The European Union has today pledged £25.5 (€30) million towards the global collaboration project AfricaConnect, which aims to provide high-capacity internet to an array of research and education facilities across Africa.
This is the third instalment of the AfricaConnect project which – after starting in 2011 – has successfully improved and increased the connectivity of 19 countries into three regional, research and education networks.
Africa has recorded the highest growth globally in internet access; in 2005 only 2.1 percent of the continent was connected to the internet, that figure stood at 24.4 percent in 2018. This growth is no easy task given that the African continent has a land mass of 30.37 million km² and contains some of the most isolated locations on Earth.
AfricaConnect Phase Three
This is the third initiative of its name. The first began in 2011 and helped deliver high-capacity internet networks to research and education projects in Southern and Eastern Africa. For example the National Research and Education Network in Zambia was able to increase its internet capacity by a multitude of 60, dropping costs by 94 percent over the course of four years.
AfricaConnect is tasked with expanding on the results achieved within the first two phases of the project. The project has three levels and stages of attack to help increase not just connectivity on the continent, but will also increase awareness of the importance of digital transformation within the education and research sector.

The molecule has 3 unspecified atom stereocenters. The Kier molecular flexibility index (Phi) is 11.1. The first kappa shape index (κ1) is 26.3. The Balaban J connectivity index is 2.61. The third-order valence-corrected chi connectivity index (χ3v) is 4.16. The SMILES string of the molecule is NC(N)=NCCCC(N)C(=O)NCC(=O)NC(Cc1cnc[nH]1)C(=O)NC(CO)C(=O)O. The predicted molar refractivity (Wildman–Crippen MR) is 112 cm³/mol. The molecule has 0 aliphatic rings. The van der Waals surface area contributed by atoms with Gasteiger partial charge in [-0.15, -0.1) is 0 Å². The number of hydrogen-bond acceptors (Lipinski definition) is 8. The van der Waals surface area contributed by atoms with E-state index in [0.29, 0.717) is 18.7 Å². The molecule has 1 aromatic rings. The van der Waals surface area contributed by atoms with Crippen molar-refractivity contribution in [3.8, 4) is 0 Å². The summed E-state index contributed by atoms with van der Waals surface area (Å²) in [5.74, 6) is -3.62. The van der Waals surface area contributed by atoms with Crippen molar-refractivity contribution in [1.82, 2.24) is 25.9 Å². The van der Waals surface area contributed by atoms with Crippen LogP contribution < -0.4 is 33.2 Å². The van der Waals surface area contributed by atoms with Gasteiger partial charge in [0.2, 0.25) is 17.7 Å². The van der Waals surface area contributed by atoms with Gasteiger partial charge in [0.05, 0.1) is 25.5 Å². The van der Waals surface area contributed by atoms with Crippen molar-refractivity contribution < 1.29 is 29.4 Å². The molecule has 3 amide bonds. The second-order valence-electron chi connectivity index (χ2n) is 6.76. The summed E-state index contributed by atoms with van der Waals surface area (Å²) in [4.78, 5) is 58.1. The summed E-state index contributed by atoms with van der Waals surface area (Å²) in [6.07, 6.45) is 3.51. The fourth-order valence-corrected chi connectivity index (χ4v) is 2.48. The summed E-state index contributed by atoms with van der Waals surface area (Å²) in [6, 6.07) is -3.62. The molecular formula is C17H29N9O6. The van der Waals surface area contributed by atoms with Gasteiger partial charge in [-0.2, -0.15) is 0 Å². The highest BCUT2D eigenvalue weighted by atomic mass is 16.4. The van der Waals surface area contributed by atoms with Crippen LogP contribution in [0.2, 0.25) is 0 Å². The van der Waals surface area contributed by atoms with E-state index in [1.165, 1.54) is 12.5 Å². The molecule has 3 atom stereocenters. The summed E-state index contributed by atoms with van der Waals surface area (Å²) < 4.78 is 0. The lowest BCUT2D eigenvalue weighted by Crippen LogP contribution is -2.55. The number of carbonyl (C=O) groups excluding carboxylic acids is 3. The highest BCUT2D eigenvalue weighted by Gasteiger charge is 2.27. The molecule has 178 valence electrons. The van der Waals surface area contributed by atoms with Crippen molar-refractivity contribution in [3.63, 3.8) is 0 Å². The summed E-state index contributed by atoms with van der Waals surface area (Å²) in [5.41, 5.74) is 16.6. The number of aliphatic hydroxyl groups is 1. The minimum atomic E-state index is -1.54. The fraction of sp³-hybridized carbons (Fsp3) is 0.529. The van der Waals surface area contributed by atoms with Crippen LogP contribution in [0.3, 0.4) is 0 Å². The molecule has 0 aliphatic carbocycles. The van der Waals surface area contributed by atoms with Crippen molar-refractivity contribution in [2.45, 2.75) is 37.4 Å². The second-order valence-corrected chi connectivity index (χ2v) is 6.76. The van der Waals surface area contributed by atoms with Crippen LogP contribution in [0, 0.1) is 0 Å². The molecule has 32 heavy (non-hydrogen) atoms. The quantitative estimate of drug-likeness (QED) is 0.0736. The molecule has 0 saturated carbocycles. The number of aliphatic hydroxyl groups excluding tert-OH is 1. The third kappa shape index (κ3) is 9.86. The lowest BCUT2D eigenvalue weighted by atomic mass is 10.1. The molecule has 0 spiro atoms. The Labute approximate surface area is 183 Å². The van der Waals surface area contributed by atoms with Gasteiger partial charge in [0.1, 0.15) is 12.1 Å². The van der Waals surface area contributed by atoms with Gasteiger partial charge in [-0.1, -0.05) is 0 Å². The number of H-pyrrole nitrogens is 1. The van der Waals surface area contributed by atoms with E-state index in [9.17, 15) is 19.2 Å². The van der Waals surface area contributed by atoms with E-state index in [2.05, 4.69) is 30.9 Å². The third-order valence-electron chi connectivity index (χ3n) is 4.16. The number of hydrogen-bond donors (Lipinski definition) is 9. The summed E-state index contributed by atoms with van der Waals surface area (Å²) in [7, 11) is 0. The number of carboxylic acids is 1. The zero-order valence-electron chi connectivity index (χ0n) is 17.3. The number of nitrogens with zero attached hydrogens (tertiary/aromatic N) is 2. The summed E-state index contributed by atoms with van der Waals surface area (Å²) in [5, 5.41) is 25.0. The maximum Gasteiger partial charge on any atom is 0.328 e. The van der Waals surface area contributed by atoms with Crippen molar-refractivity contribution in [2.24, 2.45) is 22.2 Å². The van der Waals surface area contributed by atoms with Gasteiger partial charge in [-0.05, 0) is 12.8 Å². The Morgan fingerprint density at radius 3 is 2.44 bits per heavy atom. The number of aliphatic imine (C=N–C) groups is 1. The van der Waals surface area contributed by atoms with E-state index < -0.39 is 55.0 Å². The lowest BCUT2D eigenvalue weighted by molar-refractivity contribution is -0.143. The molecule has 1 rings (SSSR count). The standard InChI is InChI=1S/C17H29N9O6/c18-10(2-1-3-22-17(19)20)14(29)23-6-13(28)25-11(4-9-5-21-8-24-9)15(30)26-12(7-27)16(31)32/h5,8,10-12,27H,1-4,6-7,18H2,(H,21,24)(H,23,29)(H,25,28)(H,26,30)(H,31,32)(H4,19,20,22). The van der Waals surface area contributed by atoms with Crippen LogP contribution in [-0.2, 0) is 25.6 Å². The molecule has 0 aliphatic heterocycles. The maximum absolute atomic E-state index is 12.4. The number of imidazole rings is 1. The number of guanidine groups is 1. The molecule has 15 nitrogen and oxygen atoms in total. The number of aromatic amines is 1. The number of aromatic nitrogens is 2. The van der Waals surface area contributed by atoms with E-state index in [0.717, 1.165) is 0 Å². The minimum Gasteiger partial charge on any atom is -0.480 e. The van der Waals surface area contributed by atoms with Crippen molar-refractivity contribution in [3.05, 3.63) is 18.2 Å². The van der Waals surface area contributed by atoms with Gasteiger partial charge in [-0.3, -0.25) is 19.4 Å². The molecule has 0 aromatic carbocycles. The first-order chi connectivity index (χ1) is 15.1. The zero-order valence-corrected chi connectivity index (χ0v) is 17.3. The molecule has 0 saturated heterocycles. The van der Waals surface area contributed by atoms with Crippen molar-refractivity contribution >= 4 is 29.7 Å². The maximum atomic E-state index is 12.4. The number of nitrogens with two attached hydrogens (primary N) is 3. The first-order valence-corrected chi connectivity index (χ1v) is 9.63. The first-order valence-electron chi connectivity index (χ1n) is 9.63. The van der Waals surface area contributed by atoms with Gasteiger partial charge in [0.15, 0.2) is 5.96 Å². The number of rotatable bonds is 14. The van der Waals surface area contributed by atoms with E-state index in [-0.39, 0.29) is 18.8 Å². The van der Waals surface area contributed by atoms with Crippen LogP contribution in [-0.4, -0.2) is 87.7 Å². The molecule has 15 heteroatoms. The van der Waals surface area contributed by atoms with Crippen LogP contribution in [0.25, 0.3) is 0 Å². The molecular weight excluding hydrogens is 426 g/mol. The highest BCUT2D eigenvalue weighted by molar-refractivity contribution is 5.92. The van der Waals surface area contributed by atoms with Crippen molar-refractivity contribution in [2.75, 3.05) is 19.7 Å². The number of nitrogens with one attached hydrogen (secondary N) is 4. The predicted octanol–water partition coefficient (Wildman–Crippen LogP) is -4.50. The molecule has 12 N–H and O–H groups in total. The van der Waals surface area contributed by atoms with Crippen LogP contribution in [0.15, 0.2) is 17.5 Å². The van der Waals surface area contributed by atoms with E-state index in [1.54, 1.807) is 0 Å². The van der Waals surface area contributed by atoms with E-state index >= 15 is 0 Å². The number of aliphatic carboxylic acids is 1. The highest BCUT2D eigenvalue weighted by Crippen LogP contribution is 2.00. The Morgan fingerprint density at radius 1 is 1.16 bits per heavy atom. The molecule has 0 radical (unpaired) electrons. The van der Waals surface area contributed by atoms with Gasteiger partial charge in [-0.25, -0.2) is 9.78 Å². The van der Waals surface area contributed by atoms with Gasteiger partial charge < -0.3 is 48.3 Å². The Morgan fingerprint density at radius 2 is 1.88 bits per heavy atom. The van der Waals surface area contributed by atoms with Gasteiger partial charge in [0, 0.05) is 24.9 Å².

As such it has four clear goals;
- The access to tertiary education and research institutions will be enhanced by establishing secure, adequate and affordable network infrastructures, such as high-speed broadband connectivity
- The development of Research and Education through dedicated services, applications and user support will be fostered
- Adequate human resource capacities and expertise will be built within RRENs and NRENs
- Awareness of the role of digital transformation for education and research will be raised by emphasising the enabling potential of digital tools and their multiplier effect for skills development, employability and economic growth
Jutta Urpilainen EU Commissioner for International Partnerships commented: “Affordable high-speed broadband connectivity enables African youth, students, and researchers to boost collaborative scientific research with their peers around the world to help them tackle challenges in Africa. This is an important step towards tackling the digital divide.”